As with many players, I was relying on a mix of visual, aural and muscle/automatic memory – and hoping for the best.
This meant leaving my outcome – my performances – largely to chance, too.
If you’re thinking that the opposite of this hope-for-the-best approach is some kind of ultra-structured, regimented approach, then please think again. Here’s where I insist you can have your cake and go wild.
Simply by refocusing on certain elements – refreshing, gratifying elements – you not only get to enjoy every moment of your practice…
…you can also learn new music efficiently and perform it confidently from memory.
Sound too good to be true?
Here are my 3 top tips:
Connect deeply and personally with the music as your top priority.
Maintain an ongoing deep connection (Flow) throughout all practice activities.
First, listen to, move to, dance to recordings of the piece.
Or, if you can already imagine the music to an extent in your mind’s ear, play it in your imagination – and express yourself.
We remember what we love, what we cherish.
To paraphrase the sentiment attributed to St Paul, without love, there’s little point. Imbue every activity in your practice with love.
Get to know the piece in its various parts and layers – the main melody, the bass line, any inner lines. Notice the contour of every phrase, each melodic turn, each harmonic inflection, as you encounter it.
Notice how every detail of the music makes you feel, even at the moment at which you first explore it.
Dance or move to each new phrase, or make a gesture in the air that expresses its rise and fall, its tension and release.
Yes, the music will ‘grow on you’ to an extent as you get to know it. It won’t necessarily reveal its secrets all in one go.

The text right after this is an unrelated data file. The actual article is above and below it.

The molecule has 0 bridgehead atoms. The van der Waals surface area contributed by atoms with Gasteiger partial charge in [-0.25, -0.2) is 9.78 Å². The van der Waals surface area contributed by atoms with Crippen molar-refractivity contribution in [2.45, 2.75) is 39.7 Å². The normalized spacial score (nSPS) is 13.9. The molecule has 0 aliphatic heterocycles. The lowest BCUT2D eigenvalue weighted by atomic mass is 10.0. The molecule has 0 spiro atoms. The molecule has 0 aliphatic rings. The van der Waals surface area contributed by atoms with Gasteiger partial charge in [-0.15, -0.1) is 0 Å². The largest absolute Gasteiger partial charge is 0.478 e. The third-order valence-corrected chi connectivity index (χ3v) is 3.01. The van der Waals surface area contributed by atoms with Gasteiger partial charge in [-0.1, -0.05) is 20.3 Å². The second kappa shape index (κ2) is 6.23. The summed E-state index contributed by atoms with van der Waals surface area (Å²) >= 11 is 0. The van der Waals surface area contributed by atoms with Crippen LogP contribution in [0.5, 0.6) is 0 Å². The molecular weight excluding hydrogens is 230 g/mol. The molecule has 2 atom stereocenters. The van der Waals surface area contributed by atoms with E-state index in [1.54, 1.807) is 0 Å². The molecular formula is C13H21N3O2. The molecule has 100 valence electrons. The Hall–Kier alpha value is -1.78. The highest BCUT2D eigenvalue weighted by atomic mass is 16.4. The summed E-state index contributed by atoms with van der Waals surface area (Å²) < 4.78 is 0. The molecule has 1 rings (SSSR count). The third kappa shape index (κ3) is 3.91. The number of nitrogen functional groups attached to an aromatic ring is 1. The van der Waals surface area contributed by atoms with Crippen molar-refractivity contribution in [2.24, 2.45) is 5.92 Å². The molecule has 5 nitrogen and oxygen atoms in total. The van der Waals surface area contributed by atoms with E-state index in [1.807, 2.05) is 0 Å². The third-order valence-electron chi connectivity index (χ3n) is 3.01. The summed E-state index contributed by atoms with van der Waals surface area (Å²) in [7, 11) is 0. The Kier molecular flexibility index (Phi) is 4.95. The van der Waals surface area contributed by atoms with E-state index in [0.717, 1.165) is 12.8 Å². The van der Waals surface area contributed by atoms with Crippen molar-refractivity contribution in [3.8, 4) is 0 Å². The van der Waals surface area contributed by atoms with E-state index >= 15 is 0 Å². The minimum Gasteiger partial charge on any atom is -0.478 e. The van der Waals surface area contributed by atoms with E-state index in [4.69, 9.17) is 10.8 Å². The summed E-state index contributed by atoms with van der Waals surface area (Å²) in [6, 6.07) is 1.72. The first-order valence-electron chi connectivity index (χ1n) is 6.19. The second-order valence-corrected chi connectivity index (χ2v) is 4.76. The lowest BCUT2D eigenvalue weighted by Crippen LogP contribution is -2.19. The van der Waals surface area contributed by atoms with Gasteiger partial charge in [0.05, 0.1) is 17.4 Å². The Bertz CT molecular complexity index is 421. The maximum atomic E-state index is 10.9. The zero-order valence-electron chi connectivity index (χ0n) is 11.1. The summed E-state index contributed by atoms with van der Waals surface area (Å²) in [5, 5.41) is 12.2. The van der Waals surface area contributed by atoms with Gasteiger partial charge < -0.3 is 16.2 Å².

But make connecting deeply and personally with the musical details your Number One Priority. Don’t ‘learn the notes first.’
Indulge. Let go of the idea that ‘practice’ must be a slog.
Imagine every musical gesture is an expression of the composer’s innermost feelings. Ask yourself: what sentiment, character, atmosphere underpins each gesture?
If this kind of approach becomes habitual – over months and years – it becomes increasingly difficult to play at all (including in performance) without heightening your state beyond self-consciousness.
If this doesn’t seem to be happening, maybe ask yourself: am I really shifting towards love, in all of my practice activities? Am I cherishing the moment? Am I truly conscious of all of the musical details as I practise?
The most efficient way to learn music to a deadline is to forget about the deadline, stay in the moment and let the process happen. You need fail-safe processes in which you can trust deeply, in order to do this.
You can begin to explore such processes in this video from the free online course, The 7 Secrets of Piano Playing.
Play by ear.
Orient every aspect of your learning towards the aural.
Even if you’re starting with the score – as many of us do – sing everything, as you get to know the music.
Sing out loud, then hear the phrases and melodies clearly, in detail, in your mind’s ear.
Sing to so-fa, if this interests you.
Transpose small sections as you learn them, as long as this feels like a game and not a chore.
Don’t try to play parts of the musical texture – e. g. main melody, inner melodies, bass line – altogether at once from the outset.
This is the slowest way to learn the piece, and you’ll most likely do it primarily by sight. This takes less time to accomplish, for confident readers, but is ultimately unreliable.